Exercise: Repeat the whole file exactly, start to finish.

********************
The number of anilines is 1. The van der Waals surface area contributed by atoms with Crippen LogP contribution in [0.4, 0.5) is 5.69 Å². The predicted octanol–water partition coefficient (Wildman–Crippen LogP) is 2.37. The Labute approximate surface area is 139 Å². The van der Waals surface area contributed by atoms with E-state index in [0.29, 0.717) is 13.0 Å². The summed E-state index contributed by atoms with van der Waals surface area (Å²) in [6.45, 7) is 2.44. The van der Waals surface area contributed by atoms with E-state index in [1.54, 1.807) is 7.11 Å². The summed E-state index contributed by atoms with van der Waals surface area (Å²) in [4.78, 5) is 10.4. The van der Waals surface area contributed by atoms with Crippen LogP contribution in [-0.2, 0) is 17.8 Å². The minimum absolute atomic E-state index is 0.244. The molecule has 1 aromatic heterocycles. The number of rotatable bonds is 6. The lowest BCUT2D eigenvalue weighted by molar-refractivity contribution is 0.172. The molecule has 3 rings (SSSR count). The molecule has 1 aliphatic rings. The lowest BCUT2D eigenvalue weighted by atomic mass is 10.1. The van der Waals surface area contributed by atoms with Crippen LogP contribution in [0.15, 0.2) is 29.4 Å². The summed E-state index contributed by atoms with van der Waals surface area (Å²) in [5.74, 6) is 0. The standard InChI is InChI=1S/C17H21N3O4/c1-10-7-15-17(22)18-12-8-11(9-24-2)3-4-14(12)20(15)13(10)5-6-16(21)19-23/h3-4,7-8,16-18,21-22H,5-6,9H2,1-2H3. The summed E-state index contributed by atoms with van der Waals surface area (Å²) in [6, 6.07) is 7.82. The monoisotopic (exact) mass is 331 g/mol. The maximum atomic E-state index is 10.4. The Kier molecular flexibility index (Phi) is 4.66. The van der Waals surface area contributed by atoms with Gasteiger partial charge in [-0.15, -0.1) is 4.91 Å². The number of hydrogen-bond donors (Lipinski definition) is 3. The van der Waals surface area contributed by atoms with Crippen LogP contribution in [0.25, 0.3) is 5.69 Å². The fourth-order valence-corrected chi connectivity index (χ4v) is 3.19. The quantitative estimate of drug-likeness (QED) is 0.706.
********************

The number of anilines is 1. The van der Waals surface area contributed by atoms with Crippen LogP contribution in [0.4, 0.5) is 5.69 Å². The predicted octanol–water partition coefficient (Wildman–Crippen LogP) is 2.37. The Labute approximate surface area is 139 Å². The van der Waals surface area contributed by atoms with E-state index in [0.29, 0.717) is 13.0 Å². The summed E-state index contributed by atoms with van der Waals surface area (Å²) in [6.45, 7) is 2.44. The van der Waals surface area contributed by atoms with E-state index in [1.54, 1.807) is 7.11 Å². The summed E-state index contributed by atoms with van der Waals surface area (Å²) in [4.78, 5) is 10.4. The van der Waals surface area contributed by atoms with Crippen LogP contribution in [-0.2, 0) is 17.8 Å². The minimum absolute atomic E-state index is 0.244. The molecule has 1 aromatic heterocycles. The number of rotatable bonds is 6. The lowest BCUT2D eigenvalue weighted by molar-refractivity contribution is 0.172. The molecule has 3 rings (SSSR count). The molecule has 1 aliphatic rings. The lowest BCUT2D eigenvalue weighted by atomic mass is 10.1. The van der Waals surface area contributed by atoms with Crippen LogP contribution in [0.15, 0.2) is 29.4 Å². The summed E-state index contributed by atoms with van der Waals surface area (Å²) in [5.74, 6) is 0. The standard InChI is InChI=1S/C17H21N3O4/c1-10-7-15-17(22)18-12-8-11(9-24-2)3-4-14(12)20(15)13(10)5-6-16(21)19-23/h3-4,7-8,16-18,21-22H,5-6,9H2,1-2H3. The summed E-state index contributed by atoms with van der Waals surface area (Å²) in [6, 6.07) is 7.82. The monoisotopic (exact) mass is 331 g/mol. The maximum atomic E-state index is 10.4. The Kier molecular flexibility index (Phi) is 4.66. The van der Waals surface area contributed by atoms with Gasteiger partial charge in [-0.15, -0.1) is 4.91 Å². The number of hydrogen-bond donors (Lipinski definition) is 3. The van der Waals surface area contributed by atoms with Crippen LogP contribution in [0.25, 0.3) is 5.69 Å². The fourth-order valence-corrected chi connectivity index (χ4v) is 3.19. The quantitative estimate of drug-likeness (QED) is 0.706.